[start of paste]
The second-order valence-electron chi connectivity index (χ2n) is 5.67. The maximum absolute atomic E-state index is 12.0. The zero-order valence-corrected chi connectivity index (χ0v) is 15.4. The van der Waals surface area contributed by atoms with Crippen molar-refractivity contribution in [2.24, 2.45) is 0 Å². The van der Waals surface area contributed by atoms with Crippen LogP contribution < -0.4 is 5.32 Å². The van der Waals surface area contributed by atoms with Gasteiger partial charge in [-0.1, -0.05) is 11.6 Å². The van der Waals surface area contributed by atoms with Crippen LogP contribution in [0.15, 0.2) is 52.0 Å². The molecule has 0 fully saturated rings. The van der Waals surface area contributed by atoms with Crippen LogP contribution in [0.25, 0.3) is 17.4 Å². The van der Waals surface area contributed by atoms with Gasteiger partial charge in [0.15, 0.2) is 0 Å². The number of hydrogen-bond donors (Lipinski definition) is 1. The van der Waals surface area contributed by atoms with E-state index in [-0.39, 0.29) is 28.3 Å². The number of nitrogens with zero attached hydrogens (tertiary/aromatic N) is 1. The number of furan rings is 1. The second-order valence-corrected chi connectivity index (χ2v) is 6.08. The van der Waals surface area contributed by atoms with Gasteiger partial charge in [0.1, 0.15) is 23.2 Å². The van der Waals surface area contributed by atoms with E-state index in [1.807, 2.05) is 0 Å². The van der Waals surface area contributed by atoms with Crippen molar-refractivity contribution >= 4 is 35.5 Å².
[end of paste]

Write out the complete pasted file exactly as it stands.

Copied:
The second-order valence-electron chi connectivity index (χ2n) is 5.67. The maximum absolute atomic E-state index is 12.0. The zero-order valence-corrected chi connectivity index (χ0v) is 15.4. The van der Waals surface area contributed by atoms with Crippen molar-refractivity contribution in [2.24, 2.45) is 0 Å². The van der Waals surface area contributed by atoms with Crippen LogP contribution < -0.4 is 5.32 Å². The van der Waals surface area contributed by atoms with Gasteiger partial charge in [-0.1, -0.05) is 11.6 Å². The van der Waals surface area contributed by atoms with Crippen LogP contribution in [0.15, 0.2) is 52.0 Å². The molecule has 0 fully saturated rings. The van der Waals surface area contributed by atoms with Crippen LogP contribution in [0.25, 0.3) is 17.4 Å². The van der Waals surface area contributed by atoms with Gasteiger partial charge in [0.15, 0.2) is 0 Å². The number of hydrogen-bond donors (Lipinski definition) is 1. The van der Waals surface area contributed by atoms with E-state index in [-0.39, 0.29) is 28.3 Å². The number of nitrogens with zero attached hydrogens (tertiary/aromatic N) is 1. The number of furan rings is 1. The second-order valence-corrected chi connectivity index (χ2v) is 6.08. The van der Waals surface area contributed by atoms with Gasteiger partial charge in [0.1, 0.15) is 23.2 Å². The van der Waals surface area contributed by atoms with E-state index in [1.807, 2.05) is 0 Å². The van der Waals surface area contributed by atoms with Crippen molar-refractivity contribution >= 4 is 35.5 Å².